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Steve Spence

"Called to the Edge", edited by Lucy Lepchani, pub. Crafty Little Press. 62 pages

Here we have an anthology of six Plymouth-based poets whose work is varied and accomplished. They are: Abigail Robinson, Jane Slavin, Jo Ball, Melisande Fitzsimons, Rachel Gippetti and Rosie Barrett. Abigail Robinson sadly died shortly before the collection was published and apart from Rachel Gippetti I don’t think that any of these writers have yet published an independent collection. I feel however that several are probably on the way to completing a book of poems and look forward to seeing these in due course.

Melisande Fitzsimons’ poetry is full of interest as exemplified by the intriguing opening stanza from her first poem here, ‘A Detestable Profession’:

          ‘My head is shaped like a bullet’
          wrote Charles Baudelaire in a letter to Gerard de Nerval
          but that’s a lie, it’s so easy to lie about your heroes.

She mixes autobiographical notations with significant historical events, as in ‘A Reckoning’ where we get ‘… . Paris was burning . / The day I was baptised, cobblestones / rained down on the Powerful.’ So we get a wider political perspective, allied to a strange recollection of childhood: ‘I spent my teenage years inside a dragon. / I was disgorged from his mouth, more or less intact. / On an Easter egg hunt, I found my sense of humour.’ 

In ‘One Morning in January’ the enigma of an ‘everyday experience’ becomes charged with emotional intensity yet remains oblique and penumbral in terms of its literal meaning, an aspect of her poetry that I very much like. The changed perspective of the final couplet is near perfect, conclusive but open-ended at the same time: ‘The crumpled car watching us getting / smaller and smaller in the young light.’    

Jo Ball’s’ work here is mainly to do with her role as a parent though these poems are not the standard domestic fare which often dominate such a ‘genre’ and are full of arresting phrases and oblique diversions: ‘We lie in a lobster pot knitting our nudity together with / frayed rope.’ (from ‘Marriage after Children’).  Jane Slavin’s poems are often more ‘out and about’ and work as well in performance as on the page. In ‘Not a Resort’ we get the following: ‘No rock-pool rambles / but deep-water gambles / of science, discovery. / Depth readers, bottom feeders. / We don’t do buckets and spades.’ Regular rhythms and a refrain although not all of her poems fit into this category.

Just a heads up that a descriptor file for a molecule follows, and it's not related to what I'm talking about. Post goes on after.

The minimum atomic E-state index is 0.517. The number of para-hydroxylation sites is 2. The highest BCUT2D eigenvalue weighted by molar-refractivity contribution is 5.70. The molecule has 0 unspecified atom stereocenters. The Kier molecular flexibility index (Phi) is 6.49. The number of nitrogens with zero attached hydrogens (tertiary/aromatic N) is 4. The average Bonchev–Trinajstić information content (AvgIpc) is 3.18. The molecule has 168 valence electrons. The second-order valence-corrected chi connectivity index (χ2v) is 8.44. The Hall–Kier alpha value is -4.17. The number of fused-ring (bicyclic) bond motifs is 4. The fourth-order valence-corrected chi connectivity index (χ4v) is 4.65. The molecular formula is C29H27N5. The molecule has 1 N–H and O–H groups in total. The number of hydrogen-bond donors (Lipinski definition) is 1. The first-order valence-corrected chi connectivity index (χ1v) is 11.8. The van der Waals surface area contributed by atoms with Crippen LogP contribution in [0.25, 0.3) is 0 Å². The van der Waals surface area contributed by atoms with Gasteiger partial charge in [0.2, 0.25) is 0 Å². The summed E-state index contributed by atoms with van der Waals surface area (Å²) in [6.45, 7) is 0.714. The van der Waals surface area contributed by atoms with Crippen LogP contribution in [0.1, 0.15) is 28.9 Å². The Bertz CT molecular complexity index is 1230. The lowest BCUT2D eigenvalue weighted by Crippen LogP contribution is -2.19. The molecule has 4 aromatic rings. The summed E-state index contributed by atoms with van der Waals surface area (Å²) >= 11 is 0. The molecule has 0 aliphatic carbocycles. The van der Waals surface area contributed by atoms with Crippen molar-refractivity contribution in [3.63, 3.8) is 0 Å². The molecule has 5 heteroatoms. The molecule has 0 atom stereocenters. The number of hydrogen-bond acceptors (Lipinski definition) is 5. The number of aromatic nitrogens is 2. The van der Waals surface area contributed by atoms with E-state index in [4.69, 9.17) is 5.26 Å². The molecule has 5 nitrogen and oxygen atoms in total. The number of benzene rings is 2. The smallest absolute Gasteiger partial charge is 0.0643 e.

Abigail Robinson’s poems here are lyrical and mainly affirmative, endorsing the natural world in response to global changes and advanced industrialisation. From ‘Wolf in Missoula’ we get the following:

          In this place that used to be the largest of glacial lakes, where
          Native Americans once made ceremony, she is wild against
          concrete, eyes rolling a laughing contempt at the cop car, its
          long pole and large noose left trailing as she turns into the five
          sided edges of the wilderness.

I particularly liked ‘I was the first creature and the last, knowing myself as joyous / dust.’ (from ‘Mud Enstacy’).

Rosie Barrett has a knack for encapsulating cliché and giving it a new twist, as with ‘My town has blossomed, been bottled and / now ferments in its own bank Holiday fiction.’ (from ‘It’s Easter at the Seaside’). Likewise with ‘Cat’ where we get ‘Leg / up behind my ear / I show / my bum to the world.’
The final stanzas in this otherwise topical ‘domestic’ subject indicate perhaps something a bit more ‘red in tooth and claw’ and perhaps even slightly sinister:

          Soft,
          I rip the belly
          from the
          shrew and leave the gall.

          Warm.
          I find the baby
          In its
          cot.

Much of Rachel Gippetti’s work has an experimental feel which avoids easy interpretation or analysis and I like this aspect of her poetry. There’s a strong musical element in her writing and also at times a dreamy, surreal quality which I much admire. From ‘Ocean Sounds’ we get the following:

          sloshing room, a broken boat
          the window open, moon floods tight folds
          sheets rubbing ice feet, the night
          steps over as I tumble the dark wheel
          crushes a chance for blue smoke
          sleep /
…………………………..

‘They Chopped Down the Trees and Now I can see Everything’ is a prose poem perhaps, a block of text taking up two thirds of a page and riffing on repeated words at the beginning of a sentence e.g. ‘Distance as smoke from the chimney. ….. Distance as France beyond the trees. ………  Daughter as rust.  ………………..  Daughter as chimney on this cold / morning blowing smoke onto the seagulls.’ It’s a piece that I’m sure works as well read out loud as on the page and its structure, which has the feel of being a mix of improvisation and minimal ‘rules,’ aids this overall effect. Terrific stuff.

Six new voices then from a flourishing scene in Plymouth which looks set to continue with younger poets taking up the baton and moving the whole show onwards. It’s good to see some of these poets getting into print.              




 

 
Copyright © Steve Spence, 2019